Japan’s third city may not have the gloss of Tokyo or the timelessness of Kyoto, but it’s second to none in terms of its food, energy and an unflagging sense of fun
Author Robert Michael Poole Photography Alfie Goodrich
PREFECTURE POPULATION: 8.8 million
AREA IN SQUARE MILES: 86
YEARS AS JAPAN’S CAPITAL: 62 (683-745 AD)
RECORD LABELS LISTED IN THE NASHVILLE YELLOW PAGES: 66
HEIGHT OF THE ABENO HARUKAS SKYSCRAPER, JAPAN’S TALLEST, IN FEET: 984
PERCENTAGE OF THE CITY’S AREA THAT IS ACTUALLY WATER: 10
NUMBER OF BRIDGES IN THE CITY: 800
NUMBER OF MICHELIN STARS: 121 (#3 in the world)
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The Seedy Charm of Shinsekai,a 1912 vision of modernity
All Japanese cities have futuristic flourishes, but Osaka’s drive to modernity has produced a fascinating, quirky subset of historic districts. The most remarkable of these is Shinsekai, or “New World.”
Built in 1912, Shinsekai represents an odd approach to urban planning—the area’s northern half was meant to reflect a Parisian sensibility; its southern half was modeled on New York’s Coney Island. Today, it is a clutter of garish signage and 24-hour eateries, along with a few less savory enterprises. If urban Japan has its seedy side, this is it.
The centerpiece of the district is the 338-foot, Eiffel Tower–ish Tsutenkaku Tower, which looks like it was built for the express purpose of being knocked down by Godzilla.
Tsutenkaku was rebuilt in 1956, but the rest of Shinsekai is a glowing example of benign and beautiful neglect. There is, after all, an undeniable charm to streets like Jan-Jan Yokocho Lane, named after the jan jan sound of Japanese banjos, which were played by local waitresses for the workers who rebuilt the city after World War II.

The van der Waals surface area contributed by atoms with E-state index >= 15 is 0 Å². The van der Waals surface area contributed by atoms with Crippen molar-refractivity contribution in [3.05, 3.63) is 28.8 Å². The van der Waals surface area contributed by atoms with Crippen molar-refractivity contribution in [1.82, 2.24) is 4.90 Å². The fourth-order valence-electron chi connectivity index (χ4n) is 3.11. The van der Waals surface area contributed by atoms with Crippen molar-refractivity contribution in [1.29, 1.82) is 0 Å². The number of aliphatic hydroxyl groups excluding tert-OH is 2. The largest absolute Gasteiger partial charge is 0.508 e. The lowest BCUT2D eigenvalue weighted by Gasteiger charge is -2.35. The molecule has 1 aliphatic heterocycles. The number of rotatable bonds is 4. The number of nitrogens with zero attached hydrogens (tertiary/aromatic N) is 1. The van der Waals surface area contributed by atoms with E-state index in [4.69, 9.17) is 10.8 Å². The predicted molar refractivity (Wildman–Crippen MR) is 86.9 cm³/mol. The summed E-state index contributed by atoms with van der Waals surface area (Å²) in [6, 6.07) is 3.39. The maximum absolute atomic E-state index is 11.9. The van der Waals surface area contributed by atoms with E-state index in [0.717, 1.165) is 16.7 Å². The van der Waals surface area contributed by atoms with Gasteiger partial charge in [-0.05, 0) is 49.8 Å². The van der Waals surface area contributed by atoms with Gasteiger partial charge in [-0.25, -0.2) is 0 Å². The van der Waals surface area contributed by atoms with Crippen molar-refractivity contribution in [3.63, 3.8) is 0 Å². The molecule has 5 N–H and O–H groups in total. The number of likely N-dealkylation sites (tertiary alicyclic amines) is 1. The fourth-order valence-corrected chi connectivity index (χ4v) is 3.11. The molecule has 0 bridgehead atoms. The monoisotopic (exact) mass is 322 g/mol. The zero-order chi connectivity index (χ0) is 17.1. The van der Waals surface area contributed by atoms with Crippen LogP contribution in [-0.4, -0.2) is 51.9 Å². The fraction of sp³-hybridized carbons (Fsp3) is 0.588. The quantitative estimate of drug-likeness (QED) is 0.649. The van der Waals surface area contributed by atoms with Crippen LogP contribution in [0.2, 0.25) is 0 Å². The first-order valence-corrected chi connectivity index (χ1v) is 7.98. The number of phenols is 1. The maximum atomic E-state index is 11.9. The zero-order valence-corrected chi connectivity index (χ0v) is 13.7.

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Osakans get very serious, and superstitious, about baseball
Sumo may be the national sport, but in Osaka, baseball is the game that sparks real passion. The city’s team is the Hanshin Tigers, nicknamed the “Hard-Luck Hanshin,” since they have failed to win a national championship since 1985. But urban legend says it’s less a case of luck or talent than it is a curse—the Curse of the Colonel, to be exact.
As the story goes, after winning the championship in ’85, a group of overly boisterous fans celebrated by unmooring a statue of KFC’s Colonel Sanders and tossing it into the Dōtonbori River. In turn, the Colonel allegedly put a curse on the team, which hasn’t won a title since. In an effort to reverse the curse, Colonel Sanders was fished from his watery grave in 2009 (pictured right), but fans are still waiting for results.
Nonetheless, locals continue to cram the 47,808-capacity Koshien Stadium. In general, Osakans are known for being extroverted, but Tigers fans take this tendency to an extreme, singing uproariously, releasing balloons during games and, when the team does win, taking mass dips in the murky waters of the Dōtonbori.
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The inside scoop from those in the know
Photographer, Amana Images
“After bar hopping, try udon noodles at Tsurutontan. It overlooks the Dōtonbori River and is open all night, until 8 a.m. They serve a big bowl twice the size of your face, and you can triple the size for free.”
CELIO H. BARRETO
Owner, SoHo Art Gallery
“Explore the fabulous Karahori neighborhood to see some of the few centuries-old houses to survive WWII intact, many of which have been turned into shops, restaurants, cafés and art galleries.”
Tour guide, Viator
“Go to the Sumiyosi Taisha shrine. From Tennoji, take the Uemachi tramway line—it goes through a residential area, so you get an up-close view of how locals live. The shrine is famous for its red wooden bridge and three Shinto halls. It’s beautiful.”